2 of 2 people found the following review helpful
A deliciously guilty pleasure Aug. 25 2011
By Loran Scollo - Published on Amazon.com
Format: Paperback Verified Purchase
WOW is my first descriptive word for Prof. Kimberly Craft's new Countess novel. I had to keep reminding myself that this was only fiction - my jaw dropped and my eyes widened on certainly more than a few occasions.
It was wonderful to read Prof. Craft's personal thoughts and views on the Countess and her own ideas on what went on behind closed doors. I could not have asked for a better fictional book on the subject - reading this novel was, simply put, a guilty pleasure.
From beginning to end, it only took me under three hours to read this as it was just too delicious to put down. Extremely entertaining, at times horrifying, Prof. Craft captured the essence of the Countess to a T.
Thank you Kim, for writing yet another fantastic novel about our beloved Countess. All three novels are now displayed proudly on my bookshelf, with the hopes of more Countess novels to eventually join them.
3 of 4 people found the following review helpful
A huge disappointment with such rich historical pickings! Feb. 23 2013
By Tash50Tash50 - Published on Amazon.com
Format: Kindle Edition
This book was a let down on all fronts of writing...imagination, verbiage, character development, and intrigue. I felt that the characterization of these people we spend time with isn't fully developed. I know a little about the Countess prior to this book yet I walked away feeling as if there wasn't enough energy put into describing their motivations and reasoning. After all, this was the platform to combine facts of history with plausible imagination to yield a book that bridges the known historical gaps, right?

I think the book was dry and unimaginative due to the failure to accomplish that goal. I also felt the author, when she did utilize her imagination for dialogue, was found wanting on many occasions. First off, the sexual language used in the beginning to describe the Countess's marriage bed is historically inaccurate. So much so that I found the actual verbiage used, impossible to believe. It stopped me in my tracks. ( as a side note I have no issue with the use of curse words or sexual description, I'm not prudish, I just thought its context and usage here was a detractor and not believable. Not the acts themselves but how they are verbalized for that time period.)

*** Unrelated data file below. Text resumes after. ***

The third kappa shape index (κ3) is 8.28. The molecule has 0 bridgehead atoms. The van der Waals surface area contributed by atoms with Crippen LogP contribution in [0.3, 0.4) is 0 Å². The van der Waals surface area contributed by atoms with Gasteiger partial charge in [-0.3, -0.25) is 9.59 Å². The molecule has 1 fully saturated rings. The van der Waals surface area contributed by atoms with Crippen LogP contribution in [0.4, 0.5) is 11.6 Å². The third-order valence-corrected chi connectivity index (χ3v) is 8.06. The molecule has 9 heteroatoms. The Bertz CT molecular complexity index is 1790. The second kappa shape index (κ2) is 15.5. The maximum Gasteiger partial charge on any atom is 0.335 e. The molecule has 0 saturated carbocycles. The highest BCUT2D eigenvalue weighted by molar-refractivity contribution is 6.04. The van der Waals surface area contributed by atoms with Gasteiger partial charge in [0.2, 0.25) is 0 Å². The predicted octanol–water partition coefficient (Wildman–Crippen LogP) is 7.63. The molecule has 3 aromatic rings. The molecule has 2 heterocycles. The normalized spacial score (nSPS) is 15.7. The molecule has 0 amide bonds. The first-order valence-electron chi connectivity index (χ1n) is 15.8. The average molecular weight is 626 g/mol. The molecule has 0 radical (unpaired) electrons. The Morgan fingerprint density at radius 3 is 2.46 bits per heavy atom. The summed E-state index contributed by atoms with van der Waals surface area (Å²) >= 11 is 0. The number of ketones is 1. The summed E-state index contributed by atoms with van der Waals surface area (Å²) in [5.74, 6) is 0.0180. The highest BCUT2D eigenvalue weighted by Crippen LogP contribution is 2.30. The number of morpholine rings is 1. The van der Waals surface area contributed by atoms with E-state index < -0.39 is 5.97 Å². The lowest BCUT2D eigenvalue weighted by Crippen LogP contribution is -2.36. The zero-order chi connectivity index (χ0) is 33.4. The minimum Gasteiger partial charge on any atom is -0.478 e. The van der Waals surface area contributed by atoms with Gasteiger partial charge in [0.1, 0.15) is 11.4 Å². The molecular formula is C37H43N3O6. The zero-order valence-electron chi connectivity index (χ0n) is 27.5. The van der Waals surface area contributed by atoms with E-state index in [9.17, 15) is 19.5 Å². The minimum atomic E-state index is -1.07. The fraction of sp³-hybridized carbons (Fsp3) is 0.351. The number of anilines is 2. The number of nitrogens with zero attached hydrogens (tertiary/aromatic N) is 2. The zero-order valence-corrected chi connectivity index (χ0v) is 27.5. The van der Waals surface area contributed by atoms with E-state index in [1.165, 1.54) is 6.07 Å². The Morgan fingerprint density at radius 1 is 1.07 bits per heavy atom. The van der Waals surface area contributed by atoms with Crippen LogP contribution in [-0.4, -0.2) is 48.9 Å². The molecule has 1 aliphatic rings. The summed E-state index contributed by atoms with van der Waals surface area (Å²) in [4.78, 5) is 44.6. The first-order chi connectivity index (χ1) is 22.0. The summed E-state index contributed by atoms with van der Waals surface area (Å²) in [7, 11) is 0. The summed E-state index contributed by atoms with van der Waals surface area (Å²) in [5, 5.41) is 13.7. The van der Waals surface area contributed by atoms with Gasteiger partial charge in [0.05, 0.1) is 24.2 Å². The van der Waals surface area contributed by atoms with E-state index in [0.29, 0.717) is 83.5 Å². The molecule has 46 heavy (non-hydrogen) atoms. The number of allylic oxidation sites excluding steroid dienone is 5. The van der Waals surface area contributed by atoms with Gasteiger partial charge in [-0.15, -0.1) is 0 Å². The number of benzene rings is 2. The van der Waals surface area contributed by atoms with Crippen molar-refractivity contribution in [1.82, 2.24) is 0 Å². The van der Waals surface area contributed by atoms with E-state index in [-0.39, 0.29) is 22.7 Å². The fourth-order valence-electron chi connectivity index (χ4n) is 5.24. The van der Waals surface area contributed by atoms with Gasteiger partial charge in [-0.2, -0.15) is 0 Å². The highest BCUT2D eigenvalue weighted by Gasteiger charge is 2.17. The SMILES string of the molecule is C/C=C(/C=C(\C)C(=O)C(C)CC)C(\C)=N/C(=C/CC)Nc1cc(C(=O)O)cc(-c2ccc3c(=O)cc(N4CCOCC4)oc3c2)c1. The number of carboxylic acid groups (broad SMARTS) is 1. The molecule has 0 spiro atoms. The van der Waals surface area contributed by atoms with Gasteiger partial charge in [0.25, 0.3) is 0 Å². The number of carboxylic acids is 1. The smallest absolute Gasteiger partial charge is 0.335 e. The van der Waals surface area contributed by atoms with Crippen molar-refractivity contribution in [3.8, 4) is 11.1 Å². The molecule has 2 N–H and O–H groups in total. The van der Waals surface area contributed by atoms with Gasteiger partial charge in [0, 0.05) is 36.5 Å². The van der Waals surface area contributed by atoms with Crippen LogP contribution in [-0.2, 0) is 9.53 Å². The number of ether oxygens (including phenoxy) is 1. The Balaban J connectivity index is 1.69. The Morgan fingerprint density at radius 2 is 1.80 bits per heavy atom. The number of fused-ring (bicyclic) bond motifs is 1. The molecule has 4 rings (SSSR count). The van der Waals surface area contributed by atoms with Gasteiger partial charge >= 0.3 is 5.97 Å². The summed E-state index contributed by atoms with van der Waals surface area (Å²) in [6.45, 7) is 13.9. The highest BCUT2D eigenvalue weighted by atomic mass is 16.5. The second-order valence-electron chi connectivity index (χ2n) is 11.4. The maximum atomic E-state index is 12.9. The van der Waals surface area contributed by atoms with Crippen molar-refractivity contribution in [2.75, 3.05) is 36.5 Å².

Second, the dialogue and plot in and of itself is lacking insight or creativity. Is this really all the imagination that could be brought to such a vivid historical figure?

Third, for a love story, the portion that applied to love, is also very bland and I have a hard time believing it and the supposed strength of the love that bound them on the tiny portion of intro into it we are fed. The conclusion is equally blah.

I'm not one to pick movies over books, almost ever...but the movie The Countess gives a far more fully developed plot line, and more believable, even with the historical liberties it takes. At least you go from point A to Z with some degree of understanding.

The utilization of graphic violence (which did happen) seems like a cheap use. Where is the why, the how, the transition, the meat of the story? The violence should be included but explain why more fully.

The end was ungratifying and I didn't even have the will to wonder what the heck was that supposed to mean? If I didn't know a fig about the Countess, this book would not make me want to look into it more in depth. How sad! For what is more desirable in historical fiction than finding an itch that needs to be scratched by the story you read and going back to read the true known facts.

Philippa Gregory and Alison Weir are two purveyors of the craft who do just that and one chapter of their novels are more engaging and worthy than this could ever hope to be.

In short this is historical fiction that doesn't slake your thirst or make you more thirsty, it makes you wish you never bothered to get up to go get a glass full of what turns out to be sludge water.

The actual true record/presentation of historical facts are more salacious and gritty than this tale could ever be or hope to be, gaps or no.

A poor waste of such an interesting figure. My advice, don't let this tale (if your not in the know about the Countess) keep you from reading other material.

I really wished I could've liked it. I wanted to. I stuck with it hoping the direction of writing would change.

The only reason I'm giving it two stars instead of one is due to the framework used, but sadly wasted. I do like the idea of a story told through the losers side as well as that loser being a central figure telling their tale long past, to a party with a vested interest in what had occurred. It is by no means a new idea or format and sadly the delivery and plausibility of the specific pairing here doesn't work but I don't want to spoil the book for anyone who might want to read it and divulge more regarding that.

I can't fathom why this book garnered higher ratings.